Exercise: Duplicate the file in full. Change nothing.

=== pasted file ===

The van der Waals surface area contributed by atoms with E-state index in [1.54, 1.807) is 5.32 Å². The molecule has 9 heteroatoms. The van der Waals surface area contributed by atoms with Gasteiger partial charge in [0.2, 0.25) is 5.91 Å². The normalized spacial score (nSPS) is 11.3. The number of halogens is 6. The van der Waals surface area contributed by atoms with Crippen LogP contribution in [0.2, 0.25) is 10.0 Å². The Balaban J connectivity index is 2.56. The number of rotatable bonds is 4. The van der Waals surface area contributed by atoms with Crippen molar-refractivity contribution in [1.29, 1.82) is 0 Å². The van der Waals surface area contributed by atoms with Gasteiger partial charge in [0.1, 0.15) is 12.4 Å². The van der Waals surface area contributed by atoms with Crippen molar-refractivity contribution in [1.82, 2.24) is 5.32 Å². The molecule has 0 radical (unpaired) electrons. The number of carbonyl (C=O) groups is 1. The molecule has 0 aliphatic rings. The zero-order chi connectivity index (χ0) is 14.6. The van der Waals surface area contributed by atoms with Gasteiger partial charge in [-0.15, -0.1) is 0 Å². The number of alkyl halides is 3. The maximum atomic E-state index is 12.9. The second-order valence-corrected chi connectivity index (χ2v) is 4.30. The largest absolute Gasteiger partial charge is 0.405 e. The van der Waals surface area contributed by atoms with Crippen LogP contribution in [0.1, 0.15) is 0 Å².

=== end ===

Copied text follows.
The van der Waals surface area contributed by atoms with E-state index in [1.54, 1.807) is 5.32 Å². The molecule has 9 heteroatoms. The van der Waals surface area contributed by atoms with Gasteiger partial charge in [0.2, 0.25) is 5.91 Å². The normalized spacial score (nSPS) is 11.3. The number of halogens is 6. The van der Waals surface area contributed by atoms with Crippen LogP contribution in [0.2, 0.25) is 10.0 Å². The Balaban J connectivity index is 2.56. The number of rotatable bonds is 4. The van der Waals surface area contributed by atoms with Crippen molar-refractivity contribution in [1.29, 1.82) is 0 Å². The van der Waals surface area contributed by atoms with Gasteiger partial charge in [0.1, 0.15) is 12.4 Å². The van der Waals surface area contributed by atoms with Crippen molar-refractivity contribution in [1.82, 2.24) is 5.32 Å². The molecule has 0 radical (unpaired) electrons. The number of carbonyl (C=O) groups is 1. The molecule has 0 aliphatic rings. The zero-order chi connectivity index (χ0) is 14.6. The van der Waals surface area contributed by atoms with Gasteiger partial charge in [-0.15, -0.1) is 0 Å². The number of alkyl halides is 3. The maximum atomic E-state index is 12.9. The second-order valence-corrected chi connectivity index (χ2v) is 4.30. The largest absolute Gasteiger partial charge is 0.405 e. The van der Waals surface area contributed by atoms with Crippen LogP contribution in [0.1, 0.15) is 0 Å².